Phosphate rock denotes the product obtained from the mining and subsequent metallurgical processing of P-bearing ores. In addition to the main phosphate-bearing mineral, Phosphate rock deposits also contain accessory or gangue minerals and impurities. Although considerable amounts of accessory minerals and impurities are removed during beneficiation, the beneficiated ore still contains some of the original impurities. Such impurities include silica, clay minerals, calcite, dolomite, and hydrated oxides of iron (Fe) and aluminium (Al) in various combinations and concentrations, some of which may have a marked influence on the performance of a Phosphate rock used for direct application. Thus, currently PR is the trade name of about 300 phosphates of different qualities in the world.
PRs can be used either as raw materials in the industrial manufacture of WSP fertilizers or as P sources for direct application in agriculture.
Most sedimentary deposits contain the carbonate-fluorapatite called francolite. Francolites with high carbonate for phosphate substitution are the most highly reactive and are the most suitable for direct application as fertilizers or soil amendments.
Phosphate is the component of agronomic interest in these rocks. The higher the phosphate (P2O5) content as apatite, the greater the economic potential of the rock. Factors that are important in the chemical conversion of PRs to fertilizer (free carbonates, iron (Fe), aluminium (Al), magnesium (Mg) and chloride) are often not important where the rock is to be used for direct application.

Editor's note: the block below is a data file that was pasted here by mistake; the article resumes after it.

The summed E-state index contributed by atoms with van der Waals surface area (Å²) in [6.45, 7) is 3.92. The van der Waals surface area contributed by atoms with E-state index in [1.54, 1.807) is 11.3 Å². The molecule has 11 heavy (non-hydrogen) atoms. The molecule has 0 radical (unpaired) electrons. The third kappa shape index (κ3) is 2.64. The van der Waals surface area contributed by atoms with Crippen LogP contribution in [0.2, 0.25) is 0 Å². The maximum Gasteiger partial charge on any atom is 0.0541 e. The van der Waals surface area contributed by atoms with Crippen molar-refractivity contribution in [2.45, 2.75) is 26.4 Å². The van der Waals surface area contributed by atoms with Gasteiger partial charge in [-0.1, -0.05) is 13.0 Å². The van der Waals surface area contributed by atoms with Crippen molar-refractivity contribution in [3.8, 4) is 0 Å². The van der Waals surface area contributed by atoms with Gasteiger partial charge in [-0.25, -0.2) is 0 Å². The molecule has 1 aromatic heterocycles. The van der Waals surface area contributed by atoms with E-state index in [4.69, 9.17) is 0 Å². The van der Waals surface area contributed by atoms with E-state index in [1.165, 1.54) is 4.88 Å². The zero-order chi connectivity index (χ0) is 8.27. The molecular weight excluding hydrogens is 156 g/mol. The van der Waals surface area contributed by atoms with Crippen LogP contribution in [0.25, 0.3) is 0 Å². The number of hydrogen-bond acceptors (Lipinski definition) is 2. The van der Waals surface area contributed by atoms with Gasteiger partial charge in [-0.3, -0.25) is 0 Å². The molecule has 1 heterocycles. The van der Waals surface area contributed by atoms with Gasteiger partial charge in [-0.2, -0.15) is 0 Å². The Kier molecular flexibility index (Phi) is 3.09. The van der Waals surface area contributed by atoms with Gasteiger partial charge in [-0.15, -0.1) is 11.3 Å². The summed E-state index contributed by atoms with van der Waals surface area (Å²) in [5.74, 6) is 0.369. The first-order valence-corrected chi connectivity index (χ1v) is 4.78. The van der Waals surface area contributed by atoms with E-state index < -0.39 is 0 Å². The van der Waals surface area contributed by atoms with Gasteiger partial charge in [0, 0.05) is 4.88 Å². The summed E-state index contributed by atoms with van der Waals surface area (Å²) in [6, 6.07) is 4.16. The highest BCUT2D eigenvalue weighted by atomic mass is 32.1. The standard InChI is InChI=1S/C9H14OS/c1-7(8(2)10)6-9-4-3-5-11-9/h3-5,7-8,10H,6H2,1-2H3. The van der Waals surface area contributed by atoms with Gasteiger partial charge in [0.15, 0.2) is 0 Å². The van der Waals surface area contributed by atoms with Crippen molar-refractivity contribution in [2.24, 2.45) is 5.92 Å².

In view of the above context quantification of carbonates and phosphates present in Rock Phosphate has been tried by FTIR. For determination of carbonate content a calibration curve was drawn using Calcium Carbonate (CRM) as standard. Curve was drawn with three different concentration 1%, 5% and 25% by dilution with IR grade KBr with a correlation of (R2 value)1.0000. CRM of Rock Phosphate (SARM 32) was analyzed using FTIR/HATR w.r.t. CaCO3curve.
Results and Discussion
|Sample Description||Conc. Carbonate (%) by FTIR||Conc. Of CO2 (%) obtained by FTIR||Conc. CO2 (%) Declared|
|SARM – 32||3.6317||1.5979 ≈ 1.60||1.61|
Same CRM of Rock Phosphate (SARM – 32) was analyzed for Carbon content by C – S analyzer (LECO):
|Sample Description||C (%) by C – S Analyzer||CO2 (%) obtained by C – S Analyzer||CO2 (%) declared|
|SARM – 32||0.4337||1.5902 ≈ 1.60||1.61|
|80% of SARM – 32||0.3543||1.30||1.29|
IR absorption spectra of samples are represented above. The spectra of the Rock Phosphate are with carbonate vibration absorption bands observed at 1460 and 1465 cm-1 (stretching vibrations). Absorptions in the ranges 970 – 1100 cm-1 (stretching) and 560 – 620 cm-1 (bending) were attributed to PO4 3- vibrations. Water absorption bands can be observed at 3400 and 1650 cm-1.
The fundamental vibrations and, hence, corresponding absorptions, contributing to the infrared spectrum of a molecule are localized to a first approximation by the mass and internal binding energy of the functional group. In minerals, as in other solids, the vibrational and spectral characteristics of the molecule are further altered by the environment to which it is attached.
Quantification of Phosphorus content was also tried using SARM – 32. A standard curve was drawn with three dilutions (50%, 80% & 100%) which shows a correlation (R2 value) of 0.9999.
When quantification was tried an anomaly has been noticed in the Phosphorus content. This may be due to the variation in P : O proportion because of presence of metaphosphates and phosphorites. This needs further exercise.
Contributed by: Mrs. Nandita Das under guidance of Prof. Barun Gupta